Hardy homers and singles in Orioles’ 9-4 win (with quotes)

J.J. Hardy placed his hand on the bill of his batting helmet today as the ovation grew louder and stronger, his feet still outside the batter’s box. Rays pitcher Chris Archer, aware and respectful of the moment, stood between the mound and second base. The occupants of both dugouts lined the railings and applauded.

hardy-sidebar-ovation.jpgAlways a player who shunned the spotlight, Hardy finally relented and waved to the crowd. No sense fighting it. May as well give in to it, soak it up like rays of sunshine and appreciate every second, no matter how much it contradicted his usual approach.

Hardy grounded out to end the first inning and hit a tie-breaking two-run homer in the fourth, bringing another rousing ovation along with a curtain call - Manny Machado giving him a nudge up the last dugout step.

If this was, indeed, the final home game for Hardy in an Orioles uniform, he certainly made the most of it.

Chance Sisco hit a two-run homer in his first major league start, Hardy homered and singled, and the Orioles defeated the Rays 9-4 before an announced crowd of 23,424 at Camden Yards. They drew 2,028,424 fans in 81 dates.

The Orioles are 75-82 overall and finish 46-35 at home. They won for only the fourth time in 18 games and are 1 1/2 behind the Rays for third place.

“Definitely caught me off-guard and I had to fight some emotions,” Hardy said. “I’m thinking, ‘Why are they doing this now? Going to have to play a whole game after this.’ So when the fans started getting loud, I thought that was cool. Just seemed like it took a long time and it was very well appreciated.”

Chris Tillman, also a pending free agent and today’s emergency starter, allowed four runs and six hits in four innings. Kevin Kiermaier homered on his first pitch, the Orioles scored four runs off Archer in the bottom of the first and the Rays tied the game in the top of the second.

There were no ovations or curtain calls for Tillman, but his contributions to the organization shouldn’t be ignored. The opening day starts, the games won, the status as staff ace. But it felt like Hardy’s day from the outset, in part because his start was anticipated for a while.

Tillman was sprung on the crowd after the Orioles scratched Dylan Bundy due to a strained left hamstring. Center fielder Adam Jones left the game with “general soreness in his legs,” a day after the major bummer of wild card elimination and a sub-.500 finish.

It’s been a long and taxing season.

Bundy isn’t likely to make another start next week.

“I know there’s some people probably trying to read something into it,” said manager Buck Showalter. “I had some apprehension quite frankly about pitching him today. I was going to pitch him five innings only. In fact, Roger (McDowell) and I tossed and turned on it the last few days, especially after we got eliminated last night.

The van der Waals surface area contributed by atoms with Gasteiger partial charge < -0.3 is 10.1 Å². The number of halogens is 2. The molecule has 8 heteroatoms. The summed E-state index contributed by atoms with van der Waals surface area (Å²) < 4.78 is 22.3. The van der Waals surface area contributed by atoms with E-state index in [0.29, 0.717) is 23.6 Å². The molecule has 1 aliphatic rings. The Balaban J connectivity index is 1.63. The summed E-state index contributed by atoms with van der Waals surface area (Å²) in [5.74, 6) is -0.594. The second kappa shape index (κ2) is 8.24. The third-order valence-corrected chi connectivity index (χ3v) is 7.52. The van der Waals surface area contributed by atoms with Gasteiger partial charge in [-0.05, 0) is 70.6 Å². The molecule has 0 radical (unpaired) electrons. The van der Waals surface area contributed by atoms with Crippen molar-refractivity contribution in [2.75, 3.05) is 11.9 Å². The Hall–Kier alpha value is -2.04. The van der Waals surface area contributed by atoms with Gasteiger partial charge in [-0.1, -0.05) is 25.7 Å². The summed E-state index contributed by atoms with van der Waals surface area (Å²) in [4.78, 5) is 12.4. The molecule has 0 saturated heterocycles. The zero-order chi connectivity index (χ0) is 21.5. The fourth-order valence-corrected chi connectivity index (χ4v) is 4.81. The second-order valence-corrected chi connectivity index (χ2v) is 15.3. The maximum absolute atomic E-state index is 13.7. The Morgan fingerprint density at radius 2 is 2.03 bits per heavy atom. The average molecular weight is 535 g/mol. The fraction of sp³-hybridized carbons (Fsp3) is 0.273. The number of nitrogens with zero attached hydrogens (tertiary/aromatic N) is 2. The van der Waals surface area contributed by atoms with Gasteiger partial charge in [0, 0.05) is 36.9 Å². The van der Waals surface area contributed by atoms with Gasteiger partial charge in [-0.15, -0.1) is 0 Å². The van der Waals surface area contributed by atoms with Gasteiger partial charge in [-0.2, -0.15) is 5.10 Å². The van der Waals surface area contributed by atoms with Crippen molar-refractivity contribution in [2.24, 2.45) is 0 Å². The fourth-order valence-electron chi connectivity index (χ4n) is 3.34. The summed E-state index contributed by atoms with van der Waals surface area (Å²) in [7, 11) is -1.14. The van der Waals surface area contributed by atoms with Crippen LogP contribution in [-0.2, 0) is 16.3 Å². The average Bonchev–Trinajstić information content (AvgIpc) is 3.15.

“I’ve got to tell you, in a way it was a blessing. It’s not embarrassing. It really cramped up. He strained it, he slipped in his preparation, the things pitchers do warming up. They start about 11:30, 12, going through some things they do every time and it knotted up on him. It kind of spasmed up on him. So it kind of worked out well because I really wanted to get Chris out there for another start.

“Put our bullpen in a tough spot having to take Chris out of there and not having any length, but everybody we brought out there did their job. Mychal (Givens) was key today, I thought.”

Showalter left the door cracked for Bundy to make another start and then closed it a little more.

“It’s like Zach (Britton), I’m not going to go ahead and ... I’ll tell you, he’s very close to where I was willing to take him to be ready to pitch in the playoffs,” Showalter said. “I can show you the charts we had mapped out since spring. He’s right on the button. That’s why today was a little bit of a stretch. But he really wanted to pitch and we were really going to watch him. I’ve got to tell you, there’s a little part of me that breathed a sigh of relief that he didn’t pitch today, to be frank with you.

“I’m pretty sure, you all know I am. If he comes in and fights tooth and nail ... I’d be surprised if he pitches again, but I’d never say never.”

Jones has been bothered by soreness in his legs for much of the second half.

“I talked to Adam 20 times this year out of respect for him and knowing some of the physical challenges that you go through,” Showalter said, “and last night it was about 12:30 or 1 and he got back to me this morning, which meant he was asleep. With those two young boys, he was asleep. He wanted to play today, he wanted to play today for the fans as much as anything, and I think he was scuffling. Same thing that’s been bothering him since, really, off and on the last couple of months, but that trip to Toronto ...”

Hardy missed a considerable chunk of the season with a fractured wrist and today’s home run was only his fourth, the last coming on May 24. He worked Archer for eight pitches and found the left field seats after Pedro Álvarez reached on an error, giving the Orioles a 6-4 lead.

Machado and Jonathan Schoop were waiting for Hardy outside the dugout, choreographed handshakes at the ready. Fans continued to stand and cheer until he finally came out and raised his helmet, the same one he sheepishly touched before his first at-bat.

Give in to the moment.